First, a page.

MIXED BLESSINGS | Adweek
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MIXED BLESSINGS

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Recycling a Big Name, The Monster Market, New Gooberwear, Etc.





What's to become of Cordiant? We're speaking of the name, not the holding company. While the Cordiant agencies will be going their separate ways, that's no reason to let such a euphonious name fall into disuse. An asset like that ought to be sold to some other company, where it could give years of service. Among potential buyers that come to mind is Chrysler, for a zippy compact to be sold under the Plymouth Cordiant marque. (Or is there already a Plymouth Cordiant?) A vendor of cordless phones might want it as a catchy mnemonic for 'cord it ain't.' An accordion company with global ambitions could hardly do better, of course. Or a manufacturer of electrical gear that has outgrown its original name might well trade up to Extension Cordiant.





Frankenstein is no newcomer to advertising, but he gives one of his best performances to date in a spot for Servistar/Coast to Coast home centers. As the spot opens, a jolt of electricity dislodges a bolt from Frankenstein's neck. The bolt then rolls through an open grating, where even the monster's arms can't reach it. At this point, a deadpan voiceover asks: 'Need hardware?' And it mentions a sale coming up at the client's stores. As the spot ends, our hero is using a power tool to affix a new bolt. Pittsburgh-based Marc is the agency for the effort.





Every dog has his 15 minutes of fame, as the saying goes, but some get it the hard way. Using a worried-looking basset hound to make sure people remember the client's name, an ad for Bassett Furniture (via Trone Advertising of Greensboro, N.C.) assures customers of the company's readiness to jump through hoops. No actual hoops were harmed in the creation of this photo.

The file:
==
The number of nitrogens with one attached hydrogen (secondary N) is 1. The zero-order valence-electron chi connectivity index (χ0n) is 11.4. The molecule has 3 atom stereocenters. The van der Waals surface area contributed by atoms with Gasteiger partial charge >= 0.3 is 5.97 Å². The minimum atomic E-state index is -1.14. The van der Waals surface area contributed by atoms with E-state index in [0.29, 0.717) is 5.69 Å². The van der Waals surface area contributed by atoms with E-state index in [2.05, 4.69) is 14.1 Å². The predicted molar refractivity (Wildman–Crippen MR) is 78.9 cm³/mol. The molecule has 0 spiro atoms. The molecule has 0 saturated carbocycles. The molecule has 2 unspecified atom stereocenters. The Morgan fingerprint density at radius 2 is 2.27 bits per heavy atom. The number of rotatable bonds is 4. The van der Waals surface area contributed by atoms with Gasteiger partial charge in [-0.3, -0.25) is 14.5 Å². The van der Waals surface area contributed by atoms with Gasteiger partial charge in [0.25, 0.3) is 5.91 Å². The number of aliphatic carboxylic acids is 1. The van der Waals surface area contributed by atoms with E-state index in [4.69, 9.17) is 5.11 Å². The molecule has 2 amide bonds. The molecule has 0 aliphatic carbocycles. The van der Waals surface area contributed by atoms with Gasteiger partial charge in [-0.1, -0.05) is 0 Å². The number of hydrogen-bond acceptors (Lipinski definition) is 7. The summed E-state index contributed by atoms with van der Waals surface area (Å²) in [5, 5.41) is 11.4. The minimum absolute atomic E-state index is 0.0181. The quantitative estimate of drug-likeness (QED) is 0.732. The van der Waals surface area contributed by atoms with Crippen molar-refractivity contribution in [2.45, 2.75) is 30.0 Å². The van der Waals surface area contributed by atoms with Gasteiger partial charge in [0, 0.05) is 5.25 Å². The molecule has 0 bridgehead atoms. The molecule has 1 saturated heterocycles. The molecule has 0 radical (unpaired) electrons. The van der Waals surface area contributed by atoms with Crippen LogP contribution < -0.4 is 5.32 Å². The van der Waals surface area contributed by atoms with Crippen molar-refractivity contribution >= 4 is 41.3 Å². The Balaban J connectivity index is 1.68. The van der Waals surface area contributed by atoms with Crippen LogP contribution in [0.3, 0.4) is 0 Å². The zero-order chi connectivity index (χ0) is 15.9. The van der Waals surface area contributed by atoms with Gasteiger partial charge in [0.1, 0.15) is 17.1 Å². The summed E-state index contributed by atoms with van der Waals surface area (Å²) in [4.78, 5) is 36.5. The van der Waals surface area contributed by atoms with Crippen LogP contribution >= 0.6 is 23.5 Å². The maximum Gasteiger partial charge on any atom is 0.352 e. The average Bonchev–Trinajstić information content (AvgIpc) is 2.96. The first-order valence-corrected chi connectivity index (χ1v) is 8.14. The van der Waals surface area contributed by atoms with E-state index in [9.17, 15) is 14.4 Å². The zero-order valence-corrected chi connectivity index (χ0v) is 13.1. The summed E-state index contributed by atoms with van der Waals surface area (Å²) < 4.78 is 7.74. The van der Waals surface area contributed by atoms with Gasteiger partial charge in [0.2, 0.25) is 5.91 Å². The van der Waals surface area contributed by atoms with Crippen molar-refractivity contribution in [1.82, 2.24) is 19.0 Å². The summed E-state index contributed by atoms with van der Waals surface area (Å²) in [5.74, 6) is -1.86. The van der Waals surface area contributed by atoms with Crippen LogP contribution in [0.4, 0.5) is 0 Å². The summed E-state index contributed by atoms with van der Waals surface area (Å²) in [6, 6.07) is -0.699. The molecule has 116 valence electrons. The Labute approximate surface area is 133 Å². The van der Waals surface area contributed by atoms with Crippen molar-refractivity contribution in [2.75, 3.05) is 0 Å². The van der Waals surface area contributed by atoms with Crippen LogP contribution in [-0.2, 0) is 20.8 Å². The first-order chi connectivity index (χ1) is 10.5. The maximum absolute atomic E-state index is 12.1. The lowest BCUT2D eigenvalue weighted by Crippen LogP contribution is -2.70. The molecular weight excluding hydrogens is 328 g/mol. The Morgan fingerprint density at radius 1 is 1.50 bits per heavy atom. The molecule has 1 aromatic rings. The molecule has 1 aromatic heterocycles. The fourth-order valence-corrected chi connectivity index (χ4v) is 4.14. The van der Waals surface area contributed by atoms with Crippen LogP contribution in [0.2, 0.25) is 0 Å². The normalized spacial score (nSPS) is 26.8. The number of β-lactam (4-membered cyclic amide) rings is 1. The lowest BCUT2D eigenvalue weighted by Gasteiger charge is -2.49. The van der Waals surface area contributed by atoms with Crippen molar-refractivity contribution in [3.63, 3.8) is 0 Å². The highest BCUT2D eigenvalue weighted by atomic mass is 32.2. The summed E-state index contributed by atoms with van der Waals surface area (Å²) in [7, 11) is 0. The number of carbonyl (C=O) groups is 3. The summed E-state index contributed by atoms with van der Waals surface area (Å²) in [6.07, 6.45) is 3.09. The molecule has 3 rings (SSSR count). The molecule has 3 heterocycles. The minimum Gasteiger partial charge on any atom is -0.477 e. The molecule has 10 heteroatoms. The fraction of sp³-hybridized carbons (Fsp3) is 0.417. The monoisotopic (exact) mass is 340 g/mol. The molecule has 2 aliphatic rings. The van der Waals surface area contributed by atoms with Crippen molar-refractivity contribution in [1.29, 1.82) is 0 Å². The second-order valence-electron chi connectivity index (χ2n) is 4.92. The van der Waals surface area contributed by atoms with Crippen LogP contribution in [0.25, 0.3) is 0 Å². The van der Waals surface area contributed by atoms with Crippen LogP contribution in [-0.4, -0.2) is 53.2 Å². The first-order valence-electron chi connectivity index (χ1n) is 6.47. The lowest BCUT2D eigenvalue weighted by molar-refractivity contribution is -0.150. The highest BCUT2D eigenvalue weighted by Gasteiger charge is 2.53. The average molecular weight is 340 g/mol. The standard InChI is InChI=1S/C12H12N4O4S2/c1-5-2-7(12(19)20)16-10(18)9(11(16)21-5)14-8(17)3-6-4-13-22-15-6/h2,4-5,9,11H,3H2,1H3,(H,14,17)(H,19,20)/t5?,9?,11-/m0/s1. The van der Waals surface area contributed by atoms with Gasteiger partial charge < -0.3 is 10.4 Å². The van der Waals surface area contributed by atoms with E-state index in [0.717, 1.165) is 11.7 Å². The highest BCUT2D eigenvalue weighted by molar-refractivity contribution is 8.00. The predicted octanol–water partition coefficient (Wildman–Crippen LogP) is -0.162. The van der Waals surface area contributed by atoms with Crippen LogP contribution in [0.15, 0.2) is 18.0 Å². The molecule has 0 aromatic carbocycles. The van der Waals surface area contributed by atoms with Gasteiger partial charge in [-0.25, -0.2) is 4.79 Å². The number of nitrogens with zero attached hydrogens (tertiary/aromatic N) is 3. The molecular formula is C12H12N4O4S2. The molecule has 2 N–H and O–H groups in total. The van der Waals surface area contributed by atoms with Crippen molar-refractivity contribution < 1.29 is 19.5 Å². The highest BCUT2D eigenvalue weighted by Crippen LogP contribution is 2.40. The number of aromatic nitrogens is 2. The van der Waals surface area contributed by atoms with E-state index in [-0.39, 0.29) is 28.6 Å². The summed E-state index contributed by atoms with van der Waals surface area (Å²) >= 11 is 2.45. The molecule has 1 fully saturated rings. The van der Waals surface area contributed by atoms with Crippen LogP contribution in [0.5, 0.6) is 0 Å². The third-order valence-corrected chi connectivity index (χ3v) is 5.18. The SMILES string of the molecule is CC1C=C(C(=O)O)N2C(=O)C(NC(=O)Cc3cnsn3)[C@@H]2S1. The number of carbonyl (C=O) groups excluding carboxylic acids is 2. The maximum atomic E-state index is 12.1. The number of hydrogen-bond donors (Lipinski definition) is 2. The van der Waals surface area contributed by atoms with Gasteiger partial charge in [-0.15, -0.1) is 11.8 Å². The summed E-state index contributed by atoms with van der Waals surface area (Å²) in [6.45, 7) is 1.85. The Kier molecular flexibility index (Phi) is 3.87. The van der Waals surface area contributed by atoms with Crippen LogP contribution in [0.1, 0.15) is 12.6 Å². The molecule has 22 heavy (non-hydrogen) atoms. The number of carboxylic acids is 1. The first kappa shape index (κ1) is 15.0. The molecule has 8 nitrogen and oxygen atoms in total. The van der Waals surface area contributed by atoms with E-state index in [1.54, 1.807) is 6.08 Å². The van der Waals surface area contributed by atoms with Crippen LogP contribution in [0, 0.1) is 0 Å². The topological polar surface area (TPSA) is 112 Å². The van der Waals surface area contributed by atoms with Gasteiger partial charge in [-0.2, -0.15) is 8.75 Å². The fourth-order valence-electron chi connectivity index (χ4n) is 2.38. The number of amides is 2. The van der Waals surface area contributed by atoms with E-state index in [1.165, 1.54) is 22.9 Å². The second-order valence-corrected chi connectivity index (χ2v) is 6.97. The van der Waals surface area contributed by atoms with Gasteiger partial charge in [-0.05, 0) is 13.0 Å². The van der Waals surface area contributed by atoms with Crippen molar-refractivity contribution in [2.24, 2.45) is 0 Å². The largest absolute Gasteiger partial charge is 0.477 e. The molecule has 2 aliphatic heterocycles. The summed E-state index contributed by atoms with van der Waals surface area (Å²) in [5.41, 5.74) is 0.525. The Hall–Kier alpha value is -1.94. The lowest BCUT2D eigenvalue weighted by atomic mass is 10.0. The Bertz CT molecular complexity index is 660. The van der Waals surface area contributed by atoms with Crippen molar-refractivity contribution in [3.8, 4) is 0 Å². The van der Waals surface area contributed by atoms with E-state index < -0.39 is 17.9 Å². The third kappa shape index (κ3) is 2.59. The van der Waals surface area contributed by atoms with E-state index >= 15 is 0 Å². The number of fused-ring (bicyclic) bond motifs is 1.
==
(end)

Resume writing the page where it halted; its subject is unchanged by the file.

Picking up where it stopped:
This week's honors for Best Ad Aimed at Potential Fugitives goes to STA Travel. Travel may or may not broaden the mind, but it can put some distance between you and your creditors. This positioning for the student-travel firm comes via Big Bang Idea Engineering of Seattle.





'Casualization' has surely run amok when Mr. Peanut succumbs to it. Even as people began showing up at the office in attire that wouldn't have been seen at a dog fight 20 years earlier, you could count on Mr. Peanut--impeccable in top hat, monocle and spats--to uphold standards. Until now, that is. A spot for Planters (via Foote, Cone & Belding in New York) shows a shipwrecked man on a desert island, sent into raptures when cases of Planters Peanuts wash ashore. Sustaining the tropical-island theme, the spot closes with a shot of Mr. Peanut in loud Hawaiian-print shorts and beach sandals. Et tu, Mr. Peanut? Et tu?





How to gauge the 'plumpness' of ravioli? This issue arose in a challenge to a spot claiming Franco-American ravioli is plumper and firmer than Chef Boyardee. In adjudicating the dispute, the National Advertising Division of the Better Business Bureau told of methodology used in evaluating the claims. On the matter of plumpness, Franco-American compared the depth of the 'pillow' section of the ravioli. 'The pillow measurements were made from the top of the ravioli pillow to the bottom of the ravioli using a vernier caliper,' the NAD reported. As for firmness, that attribute was calculated 'by inserting a probe into the different samples of the two heated products and determining the amount of force needed to fully extend the probe through the pasta part of the ravioli.' Laymen might say the evaluation of ravioli isn't rocket science. But it turns out to be remarkably close, eh?





Copyright ASM Communications, Inc. (1997) ALL RIGHTS RESERVED





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